Lisa Kelliher No Comments

A certain amount of hypocrisy prevails when we try to influence others to think positively about their capacity for growth. There is no doubt that we mean well when we advise and guide people to be open-minded about the feedback they receive, to believe in the opportunity to learn new skills and to approach each day with positivity.

The reality is that while we provide others with this guidance and advice, it is likely that we aren’t fully embodying a growth mindset ourselves.

As a learner, I recall deciding at a young age that I had no aptitude for Maths. That belief fell like a black curtain over all future Maths lessons and explanations of key Maths concepts. Regardless of how hard teachers tried, my lack of self-belief and my fixed mindset in relation to Maths meant that no growth or learning was to be had. Unsurprisingly, I had created a self-fulfilling prophesy and at the end of my schooling I was, indeed, ‘no good at Maths’.

The first time these beliefs were really tested came as a parent. I observed my own children making similar snap judgements about their abilities in different areas. It seemed like a travesty that people who were so young had already pigeon-holed themselves into such rigid categorisations. Again unsurprisingly, and perhaps as a consequence of having unconsciously modelled my own fixed mindset, my son made the statement that he was ‘just no good at Maths’.

Faced with the desire for my children to believe in their capacity to grow, I realised that I needed to do so myself.

In the process, I realised that Maths is like a language – and I have always enjoyed learning languages. I also realised that the study of Maths is about solving puzzles, enjoying the challenge of seeking solutions to problems and the application of logic. Once I realised I could approach the study of Maths in this way, it was astonishing how quickly the black curtain lifted.

This led me to reflect on how many other skills and abilities I may have written-off throughout my life, mistakenly of the belief that if I didn’t have innate aptitude, I was destined to be eternally terrible at them.  Peeling away the layers of belief about aptitude and ability and challenging deeply held notions can act as one of the greatest catalysts for self-development for anyone, regardless of their age.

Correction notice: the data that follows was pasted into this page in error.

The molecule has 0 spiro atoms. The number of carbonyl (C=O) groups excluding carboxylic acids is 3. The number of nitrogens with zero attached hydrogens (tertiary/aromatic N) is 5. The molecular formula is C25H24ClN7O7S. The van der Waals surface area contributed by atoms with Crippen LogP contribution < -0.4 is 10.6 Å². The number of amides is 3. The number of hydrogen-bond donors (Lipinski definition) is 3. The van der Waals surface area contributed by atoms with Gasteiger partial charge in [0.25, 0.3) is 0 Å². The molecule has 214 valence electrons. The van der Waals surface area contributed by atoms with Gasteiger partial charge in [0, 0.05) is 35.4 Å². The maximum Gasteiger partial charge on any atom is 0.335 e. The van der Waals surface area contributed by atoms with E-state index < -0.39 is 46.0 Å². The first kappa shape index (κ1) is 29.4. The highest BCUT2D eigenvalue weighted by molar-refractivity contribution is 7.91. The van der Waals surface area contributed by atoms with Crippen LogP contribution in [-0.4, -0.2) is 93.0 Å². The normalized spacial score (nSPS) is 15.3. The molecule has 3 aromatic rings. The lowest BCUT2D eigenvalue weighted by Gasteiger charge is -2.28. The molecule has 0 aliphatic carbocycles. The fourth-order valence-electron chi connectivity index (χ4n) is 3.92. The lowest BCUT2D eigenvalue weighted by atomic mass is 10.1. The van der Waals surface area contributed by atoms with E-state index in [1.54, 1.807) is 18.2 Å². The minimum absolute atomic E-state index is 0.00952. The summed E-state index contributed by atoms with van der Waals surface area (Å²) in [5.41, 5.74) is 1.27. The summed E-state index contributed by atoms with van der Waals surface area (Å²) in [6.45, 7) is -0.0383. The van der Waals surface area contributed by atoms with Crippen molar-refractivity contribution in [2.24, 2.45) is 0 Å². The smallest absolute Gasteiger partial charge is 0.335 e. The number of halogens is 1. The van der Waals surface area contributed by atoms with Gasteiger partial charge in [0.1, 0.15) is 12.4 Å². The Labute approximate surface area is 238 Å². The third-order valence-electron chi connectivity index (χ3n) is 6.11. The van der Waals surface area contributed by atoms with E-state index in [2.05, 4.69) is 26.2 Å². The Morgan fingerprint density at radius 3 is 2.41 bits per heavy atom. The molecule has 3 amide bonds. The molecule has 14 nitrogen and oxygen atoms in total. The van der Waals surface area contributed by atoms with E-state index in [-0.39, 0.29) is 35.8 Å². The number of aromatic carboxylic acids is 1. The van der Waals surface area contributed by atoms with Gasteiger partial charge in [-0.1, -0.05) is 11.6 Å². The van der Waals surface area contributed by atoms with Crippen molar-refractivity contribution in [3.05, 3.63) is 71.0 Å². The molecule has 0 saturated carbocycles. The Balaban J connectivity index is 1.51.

So what does this mean for the workplace?

  • Be prepared to examine and reflect upon your own thought processes. Do you apply a fixed-mindset to aspects of your work or your life in general?
  • Choose one area from within your role on which to steadfastly focus the application of a growth mindset. Do you tend to avoid engaging in certain tasks because you believe you are ‘just no good’ at these?
  • Be authentic in your discussions with team-mates about your own internal dialogue. This will help to normalise conversations around the challenging of negativity and perceptions of limitations
  • Actively seek out opportunities that challenge and enable people to see their full capacity. The uplift that is felt in an organisation and culture when people are made aware of their capacity for creativity, for critical thinking and for collaboration is palpable.

At Be Challenged, we work with organisations to challenge teams and individuals to move beyond their fixed mindsets.

Our programs launch participants into different contexts and new ways of interacting with one another.  The result of their involvement is that they see themselves and their colleagues with new eyes, awakened to their own capabilities.

Thanks for reading.

Lisa Kelliher

Head of People and Culture and Educational Consultant, Be Challenged

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